The net economic effect of minimum wage laws is to make less skilled, less experienced, or otherwise less desired workers more expensive -- thereby pricing many of them out of jobs. Large disparities in unemployment rates between the young and the mature, the skilled and the unskilled, and between different racial groups have been common consequences of minimum wage laws.
That is their effect whether the particular minimum wage law applies to one sector of the economy like the Davis-Bacon Act, to the whole economy like the Fair Labor Standards Act of 1938 or to particular local communities like so-called "living wage" laws and policies today.
The full effect of the Fair Labor Standards Act of 1938 was postponed by the wartime inflation of the 1940s, which raised wages above the level specified in the Act. Amendments to raise the minimum wage began in 1950 -- and so did the widening racial differential in unemployment, especially for young black men.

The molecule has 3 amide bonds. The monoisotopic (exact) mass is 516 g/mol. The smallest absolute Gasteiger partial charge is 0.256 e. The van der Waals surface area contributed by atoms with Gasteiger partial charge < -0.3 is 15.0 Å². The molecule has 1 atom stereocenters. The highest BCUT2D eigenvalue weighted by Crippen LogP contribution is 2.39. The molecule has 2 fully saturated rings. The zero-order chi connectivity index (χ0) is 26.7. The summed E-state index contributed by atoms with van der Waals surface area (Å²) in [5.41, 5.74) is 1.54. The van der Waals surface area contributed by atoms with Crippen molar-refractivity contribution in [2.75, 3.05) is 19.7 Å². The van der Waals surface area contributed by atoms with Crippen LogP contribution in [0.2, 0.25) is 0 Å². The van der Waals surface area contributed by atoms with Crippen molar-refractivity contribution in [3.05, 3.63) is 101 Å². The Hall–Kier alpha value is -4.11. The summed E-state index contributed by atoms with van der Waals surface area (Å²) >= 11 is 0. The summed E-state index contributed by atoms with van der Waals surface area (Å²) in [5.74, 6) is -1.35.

Where minimum wage rates are higher and accompanied by other worker benefits mandated by government to be paid by employers, as in France, unemployment rates are higher and differences in unemployment rates between the young and the mature, or between different racial or ethnic groups, are greater.
France's unemployment rate is roughly double that of the United States and people who are unemployed stay unemployed much longer in France. Unemployment rates among young Frenchmen are about 20 percent and among young Muslim men about 40 percent.
There is no free lunch, least of all for the disadvantaged.